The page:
Why cultural institutions need outstanding digital experiences

Abstract multicolored spiral art

Culture was one of the sectors most heavily impacted during the early stages of the Covid pandemic – unsurprisingly so, since cultural institutions rely on large numbers of visitors in closed-off indoor spaces, often in close proximity to one another.

Consequently, digital transformation became a must for cultural institutions; however, in order to attract visitors in this new world in the same way as before, they now need more than just a basic website – they need a platform that can provide an equally appealing experience and is consistent with the institution’s overall digital presence.

In this article, we’ll break down the key features that cultural institutions should prioritize for their digital platforms, focusing on why they are so important in the new digital reality, i.e. how they benefit the institution and/or the visitor.


Overall user experience

Without a good user experience, you may as well not invest in any of the other features at all – yes, it is that important, especially now in the digital age where an organization’s digital presence is inseparable from its overall impression and reputation. 

Great website UX is just generally a key element of any kind of digital experience, and it’s now something that’s expected rather than desired. In contrast, poor user experience produces a negative impression, and a sense of misalignment with the organization’s mission.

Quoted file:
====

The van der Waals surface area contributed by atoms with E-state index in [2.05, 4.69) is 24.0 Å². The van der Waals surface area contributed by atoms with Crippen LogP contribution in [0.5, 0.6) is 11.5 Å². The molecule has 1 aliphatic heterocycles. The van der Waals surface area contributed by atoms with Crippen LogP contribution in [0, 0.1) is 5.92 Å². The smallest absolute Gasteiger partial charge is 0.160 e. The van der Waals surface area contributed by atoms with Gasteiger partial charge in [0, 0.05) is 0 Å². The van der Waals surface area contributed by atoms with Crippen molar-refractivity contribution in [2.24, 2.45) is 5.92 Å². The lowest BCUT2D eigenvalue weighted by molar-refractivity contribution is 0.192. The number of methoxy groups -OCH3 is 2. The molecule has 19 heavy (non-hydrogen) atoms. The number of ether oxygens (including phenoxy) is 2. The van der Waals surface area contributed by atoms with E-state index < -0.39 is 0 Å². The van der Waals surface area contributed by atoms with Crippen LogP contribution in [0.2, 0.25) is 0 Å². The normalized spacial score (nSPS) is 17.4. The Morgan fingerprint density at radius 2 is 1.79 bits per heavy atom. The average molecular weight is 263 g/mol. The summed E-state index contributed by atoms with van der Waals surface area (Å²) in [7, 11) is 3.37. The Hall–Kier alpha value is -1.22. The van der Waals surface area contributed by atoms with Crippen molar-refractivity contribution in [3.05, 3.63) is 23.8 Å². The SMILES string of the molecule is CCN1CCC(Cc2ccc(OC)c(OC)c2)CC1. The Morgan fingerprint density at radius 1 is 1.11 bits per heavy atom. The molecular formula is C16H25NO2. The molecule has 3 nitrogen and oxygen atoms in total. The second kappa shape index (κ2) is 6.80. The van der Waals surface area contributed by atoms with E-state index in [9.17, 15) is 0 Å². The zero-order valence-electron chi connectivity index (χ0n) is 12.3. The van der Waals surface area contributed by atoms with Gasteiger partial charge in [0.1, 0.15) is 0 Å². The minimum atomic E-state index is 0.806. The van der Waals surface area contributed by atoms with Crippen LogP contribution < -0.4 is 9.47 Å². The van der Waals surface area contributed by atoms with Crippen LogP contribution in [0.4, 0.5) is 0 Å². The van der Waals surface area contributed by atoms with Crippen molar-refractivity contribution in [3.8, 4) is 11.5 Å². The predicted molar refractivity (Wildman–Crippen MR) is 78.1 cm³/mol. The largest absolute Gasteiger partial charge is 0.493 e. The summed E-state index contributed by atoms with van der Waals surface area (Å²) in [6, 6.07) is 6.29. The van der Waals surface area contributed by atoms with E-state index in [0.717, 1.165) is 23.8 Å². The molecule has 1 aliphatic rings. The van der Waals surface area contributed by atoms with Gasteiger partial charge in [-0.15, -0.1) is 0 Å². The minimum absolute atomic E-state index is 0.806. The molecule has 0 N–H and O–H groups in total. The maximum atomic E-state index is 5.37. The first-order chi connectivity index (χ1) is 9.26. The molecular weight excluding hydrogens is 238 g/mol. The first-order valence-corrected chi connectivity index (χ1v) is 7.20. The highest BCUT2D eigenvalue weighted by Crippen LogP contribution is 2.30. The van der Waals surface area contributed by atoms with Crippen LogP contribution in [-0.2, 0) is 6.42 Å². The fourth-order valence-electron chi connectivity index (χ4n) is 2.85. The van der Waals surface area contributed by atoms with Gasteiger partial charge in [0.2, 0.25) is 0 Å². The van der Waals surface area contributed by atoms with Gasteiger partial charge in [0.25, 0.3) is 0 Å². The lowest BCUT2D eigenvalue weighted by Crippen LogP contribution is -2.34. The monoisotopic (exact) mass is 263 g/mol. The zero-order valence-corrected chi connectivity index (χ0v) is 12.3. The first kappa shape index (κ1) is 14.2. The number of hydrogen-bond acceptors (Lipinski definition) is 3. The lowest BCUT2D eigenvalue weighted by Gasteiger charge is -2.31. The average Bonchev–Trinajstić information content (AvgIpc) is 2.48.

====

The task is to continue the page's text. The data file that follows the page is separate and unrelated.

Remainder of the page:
An additional consideration for cultural institutions is the global nature of their visitors, with the most popular institutions attracting tourists from all over the world. This requires features such as strong multilingual support (including localization if and where relevant) and a special focus on accessibility due to the high degree of diversity among their visitors.


Ticket purchasing

As the world moved more and more online during Covid, the ability to purchase tickets online has gone from a nice-to-have to a must-have, even for cases and industries where this previously hadn’t been the norm, namely, cultural institutions.

In order not to lose visitors due to complicated processes and/or inaccessible ticketing information, cultural institutions now need to offer frictionless e-commerce capabilities as part of their digital experiences, either as their own feature or as a seamless integration with a different ecommerce platform.


Omnichannel experiences

Due to the multitude of devices and channels people frequent today, modern digital infrastructure needs to support a good experience on all of these differing channels, with a special emphasis on the mobile experience.

Omnichannel experiences are particularly important for cultural institutions as popular tourist destinations; people tend not to travel with their laptops, but with tablets and smartphones, which they use both to access information and buy tickets, as well as during an actual visit to a museum or gallery.